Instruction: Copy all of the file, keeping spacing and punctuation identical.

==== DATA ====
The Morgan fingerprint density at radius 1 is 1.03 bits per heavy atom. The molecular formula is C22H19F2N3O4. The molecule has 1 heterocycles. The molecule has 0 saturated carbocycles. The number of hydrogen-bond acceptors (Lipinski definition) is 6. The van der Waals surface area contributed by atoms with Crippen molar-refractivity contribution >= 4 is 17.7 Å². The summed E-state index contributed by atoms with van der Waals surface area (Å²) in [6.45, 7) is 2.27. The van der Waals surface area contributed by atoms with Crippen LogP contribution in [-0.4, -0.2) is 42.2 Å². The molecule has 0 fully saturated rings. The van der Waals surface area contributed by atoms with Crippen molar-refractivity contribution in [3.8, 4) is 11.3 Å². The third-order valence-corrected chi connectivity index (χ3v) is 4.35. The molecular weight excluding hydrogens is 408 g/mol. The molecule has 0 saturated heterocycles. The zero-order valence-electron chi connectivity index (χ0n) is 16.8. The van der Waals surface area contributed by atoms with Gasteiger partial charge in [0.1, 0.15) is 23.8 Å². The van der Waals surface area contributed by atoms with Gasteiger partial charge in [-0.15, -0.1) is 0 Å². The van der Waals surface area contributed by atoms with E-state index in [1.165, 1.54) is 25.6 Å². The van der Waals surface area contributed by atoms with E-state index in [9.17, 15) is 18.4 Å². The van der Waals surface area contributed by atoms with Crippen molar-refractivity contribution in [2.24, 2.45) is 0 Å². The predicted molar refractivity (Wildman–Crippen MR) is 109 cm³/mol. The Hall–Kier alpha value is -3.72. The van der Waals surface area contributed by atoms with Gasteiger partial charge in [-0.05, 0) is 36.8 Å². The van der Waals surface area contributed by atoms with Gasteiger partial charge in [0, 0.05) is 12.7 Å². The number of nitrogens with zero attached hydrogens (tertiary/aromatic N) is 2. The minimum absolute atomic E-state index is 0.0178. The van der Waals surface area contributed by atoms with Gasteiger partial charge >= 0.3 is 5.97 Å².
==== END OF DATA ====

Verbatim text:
The Morgan fingerprint density at radius 1 is 1.03 bits per heavy atom. The molecular formula is C22H19F2N3O4. The molecule has 1 heterocycles. The molecule has 0 saturated carbocycles. The number of hydrogen-bond acceptors (Lipinski definition) is 6. The van der Waals surface area contributed by atoms with Crippen molar-refractivity contribution >= 4 is 17.7 Å². The summed E-state index contributed by atoms with van der Waals surface area (Å²) in [6.45, 7) is 2.27. The van der Waals surface area contributed by atoms with Crippen LogP contribution in [-0.4, -0.2) is 42.2 Å². The molecule has 0 fully saturated rings. The van der Waals surface area contributed by atoms with Crippen molar-refractivity contribution in [3.8, 4) is 11.3 Å². The third-order valence-corrected chi connectivity index (χ3v) is 4.35. The molecular weight excluding hydrogens is 408 g/mol. The molecule has 0 saturated heterocycles. The zero-order valence-electron chi connectivity index (χ0n) is 16.8. The van der Waals surface area contributed by atoms with Gasteiger partial charge in [0.1, 0.15) is 23.8 Å². The van der Waals surface area contributed by atoms with Gasteiger partial charge in [-0.15, -0.1) is 0 Å². The van der Waals surface area contributed by atoms with E-state index in [1.165, 1.54) is 25.6 Å². The van der Waals surface area contributed by atoms with E-state index in [9.17, 15) is 18.4 Å². The van der Waals surface area contributed by atoms with Crippen molar-refractivity contribution in [2.24, 2.45) is 0 Å². The predicted molar refractivity (Wildman–Crippen MR) is 109 cm³/mol. The Hall–Kier alpha value is -3.72. The van der Waals surface area contributed by atoms with Gasteiger partial charge in [-0.05, 0) is 36.8 Å². The van der Waals surface area contributed by atoms with Gasteiger partial charge in [0, 0.05) is 12.7 Å². The number of nitrogens with zero attached hydrogens (tertiary/aromatic N) is 2. The minimum absolute atomic E-state index is 0.0178. The van der Waals surface area contributed by atoms with Gasteiger partial charge >= 0.3 is 5.97 Å².